New Baby, Intrusive In-laws
Sound familiar? Here's our primer on how moms (and dads) can successfully detect and deal with bossy or particular grandparents
If you thought your in-laws were intrusive before you had kids, then hold onto your maternity pants. The "fun" has just begun. I hate to be the bearer of bad news, but the truth is that your relationship with your in-laws is likely to grow tenser once children enter the picture.
But then, you probably discovered that the day you announced that you were pregnant. Ah, yes, that was the day your father-in-law insisted that you follow tradition and name your son (or daughter), "Clyde Waldo Dufus III." And, later that evening, your mother-in-law purchased airline tickets and reserved a seat in the front row of the delivery room, followed by a two-month visit in your guest room.
Don't get me wrong: some in-laws are wonderful people who respect their daughter-in-law's needs instead of expecting her to revolve everything around them. But if you don't have that lovely type of in-law, here's how to cope with the kind that pressure, lecture, undermine and insist that their way is the right way.
- Replace your insecurity with confidence. You and your husband are the final authority on your children. If your in-laws don't approve of something you are doing, so what? You don't need their approval, so don't behave as if you do. Just because they disagree with something you do doesn't mean you are bad parents.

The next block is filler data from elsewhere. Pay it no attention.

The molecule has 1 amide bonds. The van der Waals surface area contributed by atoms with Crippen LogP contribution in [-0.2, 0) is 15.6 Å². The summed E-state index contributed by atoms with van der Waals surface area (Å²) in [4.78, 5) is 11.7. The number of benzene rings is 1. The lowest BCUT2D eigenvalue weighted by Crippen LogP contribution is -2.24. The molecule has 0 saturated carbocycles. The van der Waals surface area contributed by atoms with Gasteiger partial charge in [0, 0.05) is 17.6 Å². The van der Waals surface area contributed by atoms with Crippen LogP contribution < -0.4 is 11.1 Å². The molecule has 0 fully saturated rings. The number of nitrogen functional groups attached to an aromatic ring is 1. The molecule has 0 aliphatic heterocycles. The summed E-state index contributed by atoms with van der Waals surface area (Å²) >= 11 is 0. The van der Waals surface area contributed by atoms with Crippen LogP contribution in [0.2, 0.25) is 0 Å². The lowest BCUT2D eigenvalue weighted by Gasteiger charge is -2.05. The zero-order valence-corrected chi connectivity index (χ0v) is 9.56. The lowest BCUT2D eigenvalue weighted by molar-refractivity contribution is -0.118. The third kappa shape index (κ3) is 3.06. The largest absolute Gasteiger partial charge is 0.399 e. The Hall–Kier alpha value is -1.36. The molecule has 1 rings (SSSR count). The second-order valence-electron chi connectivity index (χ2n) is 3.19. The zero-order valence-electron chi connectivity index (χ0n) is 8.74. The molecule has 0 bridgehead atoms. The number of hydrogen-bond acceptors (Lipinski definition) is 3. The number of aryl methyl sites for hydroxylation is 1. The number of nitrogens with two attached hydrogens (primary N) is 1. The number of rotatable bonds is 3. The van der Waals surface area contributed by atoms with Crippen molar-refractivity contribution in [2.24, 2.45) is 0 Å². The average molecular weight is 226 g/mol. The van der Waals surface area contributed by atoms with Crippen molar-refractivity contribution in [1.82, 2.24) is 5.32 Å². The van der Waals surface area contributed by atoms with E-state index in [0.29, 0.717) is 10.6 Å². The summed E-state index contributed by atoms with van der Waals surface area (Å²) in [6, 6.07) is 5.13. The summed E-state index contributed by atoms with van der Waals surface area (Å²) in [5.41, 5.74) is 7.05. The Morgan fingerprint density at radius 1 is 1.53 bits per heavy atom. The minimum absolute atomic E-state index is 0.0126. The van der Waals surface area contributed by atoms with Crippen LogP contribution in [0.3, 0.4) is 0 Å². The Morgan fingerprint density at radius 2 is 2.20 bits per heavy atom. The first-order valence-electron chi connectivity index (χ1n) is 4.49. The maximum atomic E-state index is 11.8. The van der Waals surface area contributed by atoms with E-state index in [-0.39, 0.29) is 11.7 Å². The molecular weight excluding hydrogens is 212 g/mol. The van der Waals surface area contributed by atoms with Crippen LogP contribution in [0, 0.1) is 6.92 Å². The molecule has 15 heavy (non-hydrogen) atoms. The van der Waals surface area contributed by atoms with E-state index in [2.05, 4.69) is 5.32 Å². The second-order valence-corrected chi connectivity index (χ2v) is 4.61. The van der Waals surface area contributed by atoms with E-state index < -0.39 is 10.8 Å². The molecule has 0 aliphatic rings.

- Learn to let your in-laws be upset with you. Don't overlook your own needs constantly just to keep everyone else happy. For example, if you want to spend the first week home from the hospital with just your husband, then tactfully tell both sets of parents exactly that. If they put up a fuss, let them know that it is not up for discussion.
- Behave as an adult on an equal level with your in-laws. Your in-laws are not superior to you, so don't behave as if they are. The next time they give unwanted advice, say, "Thanks for your advice, but I've decided to do it this way instead" or "I guess we'll have to agree to disagree." Their opinions are just that: opinions, not fact.
- Unite as a couple. Tell your husband specific things that you need for him to say when certain situations come up such as, "Honey, the next time your mom says something to you that implies that I'm a lousy mother, I need for you to tell her that you aren't willing to listen to her say negative things about me."
- Love and let go. Develop healthy behavior patterns by saying and doing new things to show you are now an assertive mom. You can't force your in-laws to change their behavior, but if you change your own, then they will likely change theirs, too.
Note: Jenna D. Barry is the author of A Wife's Guide to In-laws: How to Gain Your Husband's Loyalty Without Killing His Parents. She also leads a support group for daughters-in-law. Learn more at WifeGuide.org.